Japan boast a global reputation for productivity but their rapid emergence onto cricket’s global scene has surprised even the most positive of supporters.
Later this month, Dhugal Bedingfield’s side will rub shoulders with India, England, Australia et al, ready to pit their wits against the biggest forces in the game at the ICC U19 Cricket World Cup.
But three years ago they didn’t even have an U19 team let alone one capable of sharing a global stage with players who possess IPL contacts, such as India’s Yashasvi Jaiswal and Anuj Rawat.
Still, Japan is known for creating things: cars, electronics and robots are its specialism, but in this case a pathway from school fields to international fields has been formed. Japan may not be regarded as a cricket powerhouse but it may just become one.
A summer camp in August 2017 convinced Japan Cricket there was sufficient talent and enthusiasm to build a U19 team. That came after four years of sweat, blood and toil in promoting the game after a structure was first put in place following an ICC grant for a targeted pilot participation programme.
They ambitiously bid and won the rights to stage the East Asia-Pacific Qualifier last year, selecting a young group of players they were hoping to blood for 2021.
However, they beat Samoa by 170 runs in the tournament opener and qualified with ease – going unbeaten through the tournament.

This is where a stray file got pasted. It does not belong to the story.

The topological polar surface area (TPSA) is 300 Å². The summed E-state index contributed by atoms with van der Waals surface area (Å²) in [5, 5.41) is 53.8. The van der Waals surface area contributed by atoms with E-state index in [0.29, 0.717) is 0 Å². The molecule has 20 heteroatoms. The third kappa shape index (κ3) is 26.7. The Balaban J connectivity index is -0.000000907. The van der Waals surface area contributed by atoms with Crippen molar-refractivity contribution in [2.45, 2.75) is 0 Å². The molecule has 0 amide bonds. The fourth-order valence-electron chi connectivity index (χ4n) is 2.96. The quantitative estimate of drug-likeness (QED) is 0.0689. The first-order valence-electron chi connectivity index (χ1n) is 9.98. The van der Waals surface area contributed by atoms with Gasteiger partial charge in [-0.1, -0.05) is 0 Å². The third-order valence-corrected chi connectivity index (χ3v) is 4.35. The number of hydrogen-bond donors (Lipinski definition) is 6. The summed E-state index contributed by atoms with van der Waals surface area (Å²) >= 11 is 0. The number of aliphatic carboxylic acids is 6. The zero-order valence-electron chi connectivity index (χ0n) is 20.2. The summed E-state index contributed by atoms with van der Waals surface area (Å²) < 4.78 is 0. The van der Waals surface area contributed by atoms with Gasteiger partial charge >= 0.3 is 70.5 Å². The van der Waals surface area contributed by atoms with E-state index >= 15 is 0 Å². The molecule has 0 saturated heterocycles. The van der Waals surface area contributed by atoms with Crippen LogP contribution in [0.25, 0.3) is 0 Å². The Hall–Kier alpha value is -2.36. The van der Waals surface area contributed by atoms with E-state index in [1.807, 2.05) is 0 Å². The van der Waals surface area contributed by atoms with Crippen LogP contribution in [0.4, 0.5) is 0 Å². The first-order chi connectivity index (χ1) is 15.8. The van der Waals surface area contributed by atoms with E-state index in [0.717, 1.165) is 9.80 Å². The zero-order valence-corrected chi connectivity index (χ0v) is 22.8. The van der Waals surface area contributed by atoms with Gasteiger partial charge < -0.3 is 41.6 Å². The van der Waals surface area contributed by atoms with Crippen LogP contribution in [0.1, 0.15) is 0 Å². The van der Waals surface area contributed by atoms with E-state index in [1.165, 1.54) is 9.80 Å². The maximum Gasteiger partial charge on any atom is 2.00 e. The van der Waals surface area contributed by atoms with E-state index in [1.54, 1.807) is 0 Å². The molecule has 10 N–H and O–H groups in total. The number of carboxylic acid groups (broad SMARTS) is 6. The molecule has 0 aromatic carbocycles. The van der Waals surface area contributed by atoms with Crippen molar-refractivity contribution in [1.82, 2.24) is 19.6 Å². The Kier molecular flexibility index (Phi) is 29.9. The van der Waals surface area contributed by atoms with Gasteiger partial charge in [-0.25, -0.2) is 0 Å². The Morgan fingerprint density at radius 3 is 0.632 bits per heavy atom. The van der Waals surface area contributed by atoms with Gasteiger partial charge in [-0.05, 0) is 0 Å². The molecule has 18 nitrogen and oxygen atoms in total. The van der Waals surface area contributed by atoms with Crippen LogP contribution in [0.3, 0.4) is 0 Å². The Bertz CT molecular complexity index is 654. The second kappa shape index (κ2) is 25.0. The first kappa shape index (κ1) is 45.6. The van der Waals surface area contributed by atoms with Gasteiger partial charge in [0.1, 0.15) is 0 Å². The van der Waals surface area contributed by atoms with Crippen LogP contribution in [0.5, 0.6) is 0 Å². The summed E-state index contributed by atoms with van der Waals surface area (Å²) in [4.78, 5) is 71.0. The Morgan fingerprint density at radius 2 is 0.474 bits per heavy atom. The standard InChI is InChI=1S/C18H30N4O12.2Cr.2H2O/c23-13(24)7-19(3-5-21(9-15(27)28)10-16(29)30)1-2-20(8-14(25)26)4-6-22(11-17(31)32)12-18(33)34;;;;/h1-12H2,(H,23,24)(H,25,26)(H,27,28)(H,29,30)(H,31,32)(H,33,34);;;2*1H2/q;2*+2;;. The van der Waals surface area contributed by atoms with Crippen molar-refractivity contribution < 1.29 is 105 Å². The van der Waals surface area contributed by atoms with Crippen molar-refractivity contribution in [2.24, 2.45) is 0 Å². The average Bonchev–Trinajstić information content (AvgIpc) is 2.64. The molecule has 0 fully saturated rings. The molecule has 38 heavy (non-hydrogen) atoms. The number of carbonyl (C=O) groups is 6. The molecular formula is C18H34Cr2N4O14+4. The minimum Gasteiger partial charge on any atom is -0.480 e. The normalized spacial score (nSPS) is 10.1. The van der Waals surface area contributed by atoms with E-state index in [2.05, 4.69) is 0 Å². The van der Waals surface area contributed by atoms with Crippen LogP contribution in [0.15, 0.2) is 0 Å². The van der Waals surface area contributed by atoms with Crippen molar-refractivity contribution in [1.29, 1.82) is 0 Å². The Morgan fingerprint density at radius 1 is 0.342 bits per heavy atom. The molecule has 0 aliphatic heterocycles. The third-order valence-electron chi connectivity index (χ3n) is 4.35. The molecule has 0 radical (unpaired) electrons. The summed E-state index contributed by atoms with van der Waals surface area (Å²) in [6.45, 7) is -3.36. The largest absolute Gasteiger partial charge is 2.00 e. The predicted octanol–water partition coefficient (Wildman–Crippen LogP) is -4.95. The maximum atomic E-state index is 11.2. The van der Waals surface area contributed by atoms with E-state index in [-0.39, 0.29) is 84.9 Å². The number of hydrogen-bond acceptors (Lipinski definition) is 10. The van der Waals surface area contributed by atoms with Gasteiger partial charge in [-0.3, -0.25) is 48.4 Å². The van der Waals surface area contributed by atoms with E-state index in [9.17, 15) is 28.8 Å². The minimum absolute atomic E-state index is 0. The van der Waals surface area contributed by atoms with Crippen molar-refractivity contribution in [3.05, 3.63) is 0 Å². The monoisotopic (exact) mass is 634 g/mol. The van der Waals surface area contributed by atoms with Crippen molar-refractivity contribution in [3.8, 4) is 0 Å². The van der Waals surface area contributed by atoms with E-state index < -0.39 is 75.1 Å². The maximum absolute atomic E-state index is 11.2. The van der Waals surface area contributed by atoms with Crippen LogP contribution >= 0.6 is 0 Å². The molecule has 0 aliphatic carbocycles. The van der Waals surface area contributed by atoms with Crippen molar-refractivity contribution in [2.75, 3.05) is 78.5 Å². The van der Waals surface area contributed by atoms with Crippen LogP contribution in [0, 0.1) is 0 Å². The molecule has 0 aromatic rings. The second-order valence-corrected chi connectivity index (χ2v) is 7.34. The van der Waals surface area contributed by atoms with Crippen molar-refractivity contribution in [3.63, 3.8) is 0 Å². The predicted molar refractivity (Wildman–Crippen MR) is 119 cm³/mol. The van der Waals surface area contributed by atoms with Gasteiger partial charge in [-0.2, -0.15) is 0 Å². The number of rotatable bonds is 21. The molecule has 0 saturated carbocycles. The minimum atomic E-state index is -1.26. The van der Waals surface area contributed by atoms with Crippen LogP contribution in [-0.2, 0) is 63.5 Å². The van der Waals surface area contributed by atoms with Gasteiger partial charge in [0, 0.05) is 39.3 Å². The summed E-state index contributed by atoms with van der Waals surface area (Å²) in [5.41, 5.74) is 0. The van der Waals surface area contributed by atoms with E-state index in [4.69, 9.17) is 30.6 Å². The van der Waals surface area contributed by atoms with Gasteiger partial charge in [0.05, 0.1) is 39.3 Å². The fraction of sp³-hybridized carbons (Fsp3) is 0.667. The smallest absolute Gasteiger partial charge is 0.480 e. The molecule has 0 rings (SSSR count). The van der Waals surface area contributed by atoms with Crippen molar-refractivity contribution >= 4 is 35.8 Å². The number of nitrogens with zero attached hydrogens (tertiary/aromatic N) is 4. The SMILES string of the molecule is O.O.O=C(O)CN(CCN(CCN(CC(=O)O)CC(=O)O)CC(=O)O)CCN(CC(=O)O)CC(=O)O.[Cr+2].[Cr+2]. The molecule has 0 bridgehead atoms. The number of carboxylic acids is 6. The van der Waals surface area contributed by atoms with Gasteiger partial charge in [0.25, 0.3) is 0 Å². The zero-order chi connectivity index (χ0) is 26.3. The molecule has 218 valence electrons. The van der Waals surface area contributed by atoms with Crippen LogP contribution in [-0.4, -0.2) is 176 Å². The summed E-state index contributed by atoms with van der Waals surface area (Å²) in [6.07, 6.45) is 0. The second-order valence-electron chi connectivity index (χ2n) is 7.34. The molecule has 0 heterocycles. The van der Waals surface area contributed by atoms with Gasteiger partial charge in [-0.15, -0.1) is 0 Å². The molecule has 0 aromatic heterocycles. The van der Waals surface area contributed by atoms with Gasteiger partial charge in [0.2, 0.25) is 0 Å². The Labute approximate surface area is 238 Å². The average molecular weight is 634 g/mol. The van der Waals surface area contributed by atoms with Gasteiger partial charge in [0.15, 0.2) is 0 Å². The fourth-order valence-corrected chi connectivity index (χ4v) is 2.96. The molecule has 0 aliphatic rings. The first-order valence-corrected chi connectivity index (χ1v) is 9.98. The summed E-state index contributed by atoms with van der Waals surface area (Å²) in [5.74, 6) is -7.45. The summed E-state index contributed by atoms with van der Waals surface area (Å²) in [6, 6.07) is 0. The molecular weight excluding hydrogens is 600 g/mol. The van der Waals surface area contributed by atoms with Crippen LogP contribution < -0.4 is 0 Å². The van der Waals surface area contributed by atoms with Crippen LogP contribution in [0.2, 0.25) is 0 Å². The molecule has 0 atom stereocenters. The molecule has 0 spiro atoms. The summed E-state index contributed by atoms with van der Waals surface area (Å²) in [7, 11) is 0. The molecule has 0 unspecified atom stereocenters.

As anyone who has ever visited Tokyo can attest, things tend to happen rather quickly in Japan.
“People might be surprised that Japan is playing cricket and there might not be an historic culture in the country, but that is not to say we can’t be good at it,” said Alan Curr, head of operations at Japan Cricket.
“Eleven of the boys that played in the qualifiers are able to play again in two years, which shows how far we have come. We are two years ahead of what we expected.
“We are not expecting to knock over India but we are hoping to come away with our reputation as a cricketing nation enhanced.
“A lot of people have said how great it is but we are not there to make up the numbers. We don’t expect to tear up any trees but if we can bag a win or two then that would be great.”
It would be unwise to discount Japan. They boast plenty of talent, led by Marcus Thurgate, who scored a half-century in each of their qualifiers. He is also the team’s captain, wicket-keeper and star batsman – filling in anywhere in the top order.
Neel Date, an opening batsman, is another to look out for while off-spinner Yugandhar Retharekar has the best economy figures in the Japanese senior league last season, despite being just 16 years old.
His five for 18 helped set-up a four-wicket win against Fiji in Japan’s final qualifier, while fellow spinner Masato Morita will hope to find pitches that suit his leg-breaks.
“If we can maintain the learning curve we are on right now then we will only get better,” Curr added.
“We only meet up four times a year and we have qualified for a World Cup. We knew we would have to do a lot of work with them.
“With the tournament being in January and February, which is in the middle of our winter and there are no indoor training facilities in Japan, we have had to get creative.
“We had a coach called Rohan O’Neill come over from Victoria to work with the boys for six weeks, so they have been through some intense training and they have improved – although there is a long way to go.”
There might be. But Japan has already gained considerable ground.
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